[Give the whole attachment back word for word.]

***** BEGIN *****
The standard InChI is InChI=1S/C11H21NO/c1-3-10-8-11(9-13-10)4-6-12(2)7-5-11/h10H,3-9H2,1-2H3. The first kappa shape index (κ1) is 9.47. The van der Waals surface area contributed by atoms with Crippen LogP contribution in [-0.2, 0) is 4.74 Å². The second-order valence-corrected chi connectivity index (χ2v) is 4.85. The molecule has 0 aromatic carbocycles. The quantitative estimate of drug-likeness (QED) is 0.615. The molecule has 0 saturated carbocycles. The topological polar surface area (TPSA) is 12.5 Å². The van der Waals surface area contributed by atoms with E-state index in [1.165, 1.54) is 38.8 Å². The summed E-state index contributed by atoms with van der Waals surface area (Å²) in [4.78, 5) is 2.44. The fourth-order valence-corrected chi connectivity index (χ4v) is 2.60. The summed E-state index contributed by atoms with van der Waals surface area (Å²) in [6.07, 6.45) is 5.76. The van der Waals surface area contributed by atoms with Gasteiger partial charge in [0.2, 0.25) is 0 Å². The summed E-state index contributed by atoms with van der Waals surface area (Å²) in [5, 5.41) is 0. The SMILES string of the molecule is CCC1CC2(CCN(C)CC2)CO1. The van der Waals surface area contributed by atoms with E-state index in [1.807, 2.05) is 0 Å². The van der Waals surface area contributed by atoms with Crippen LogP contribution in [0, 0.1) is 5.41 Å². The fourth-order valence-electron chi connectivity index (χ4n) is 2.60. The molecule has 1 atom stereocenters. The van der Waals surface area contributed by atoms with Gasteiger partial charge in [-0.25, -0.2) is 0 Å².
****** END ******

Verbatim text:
The standard InChI is InChI=1S/C11H21NO/c1-3-10-8-11(9-13-10)4-6-12(2)7-5-11/h10H,3-9H2,1-2H3. The first kappa shape index (κ1) is 9.47. The van der Waals surface area contributed by atoms with Crippen LogP contribution in [-0.2, 0) is 4.74 Å². The second-order valence-corrected chi connectivity index (χ2v) is 4.85. The molecule has 0 aromatic carbocycles. The quantitative estimate of drug-likeness (QED) is 0.615. The molecule has 0 saturated carbocycles. The topological polar surface area (TPSA) is 12.5 Å². The van der Waals surface area contributed by atoms with E-state index in [1.165, 1.54) is 38.8 Å². The summed E-state index contributed by atoms with van der Waals surface area (Å²) in [4.78, 5) is 2.44. The fourth-order valence-corrected chi connectivity index (χ4v) is 2.60. The summed E-state index contributed by atoms with van der Waals surface area (Å²) in [6.07, 6.45) is 5.76. The van der Waals surface area contributed by atoms with Gasteiger partial charge in [0.2, 0.25) is 0 Å². The summed E-state index contributed by atoms with van der Waals surface area (Å²) in [5, 5.41) is 0. The SMILES string of the molecule is CCC1CC2(CCN(C)CC2)CO1. The van der Waals surface area contributed by atoms with E-state index in [1.807, 2.05) is 0 Å². The van der Waals surface area contributed by atoms with Crippen LogP contribution in [0, 0.1) is 5.41 Å². The fourth-order valence-electron chi connectivity index (χ4n) is 2.60. The molecule has 1 atom stereocenters. The van der Waals surface area contributed by atoms with Gasteiger partial charge in [-0.25, -0.2) is 0 Å².